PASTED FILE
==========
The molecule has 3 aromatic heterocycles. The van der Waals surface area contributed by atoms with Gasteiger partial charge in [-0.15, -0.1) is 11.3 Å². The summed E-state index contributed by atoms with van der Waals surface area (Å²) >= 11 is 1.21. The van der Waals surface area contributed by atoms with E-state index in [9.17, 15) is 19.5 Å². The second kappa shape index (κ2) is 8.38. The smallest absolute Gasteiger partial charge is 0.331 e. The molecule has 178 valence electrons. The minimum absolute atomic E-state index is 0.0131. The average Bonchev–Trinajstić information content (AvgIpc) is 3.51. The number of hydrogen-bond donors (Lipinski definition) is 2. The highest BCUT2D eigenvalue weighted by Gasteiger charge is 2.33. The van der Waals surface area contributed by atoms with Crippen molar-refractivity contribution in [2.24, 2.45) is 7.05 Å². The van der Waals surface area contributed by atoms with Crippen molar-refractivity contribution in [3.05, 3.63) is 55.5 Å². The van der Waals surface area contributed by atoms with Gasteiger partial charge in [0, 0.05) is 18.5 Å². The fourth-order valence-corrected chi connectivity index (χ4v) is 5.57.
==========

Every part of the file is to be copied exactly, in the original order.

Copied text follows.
The molecule has 3 aromatic heterocycles. The van der Waals surface area contributed by atoms with Gasteiger partial charge in [-0.15, -0.1) is 11.3 Å². The summed E-state index contributed by atoms with van der Waals surface area (Å²) >= 11 is 1.21. The van der Waals surface area contributed by atoms with E-state index in [9.17, 15) is 19.5 Å². The second kappa shape index (κ2) is 8.38. The smallest absolute Gasteiger partial charge is 0.331 e. The molecule has 178 valence electrons. The minimum absolute atomic E-state index is 0.0131. The average Bonchev–Trinajstić information content (AvgIpc) is 3.51. The number of hydrogen-bond donors (Lipinski definition) is 2. The highest BCUT2D eigenvalue weighted by Gasteiger charge is 2.33. The van der Waals surface area contributed by atoms with Crippen molar-refractivity contribution in [2.24, 2.45) is 7.05 Å². The van der Waals surface area contributed by atoms with Crippen molar-refractivity contribution in [3.05, 3.63) is 55.5 Å². The van der Waals surface area contributed by atoms with Gasteiger partial charge in [0, 0.05) is 18.5 Å². The fourth-order valence-corrected chi connectivity index (χ4v) is 5.57.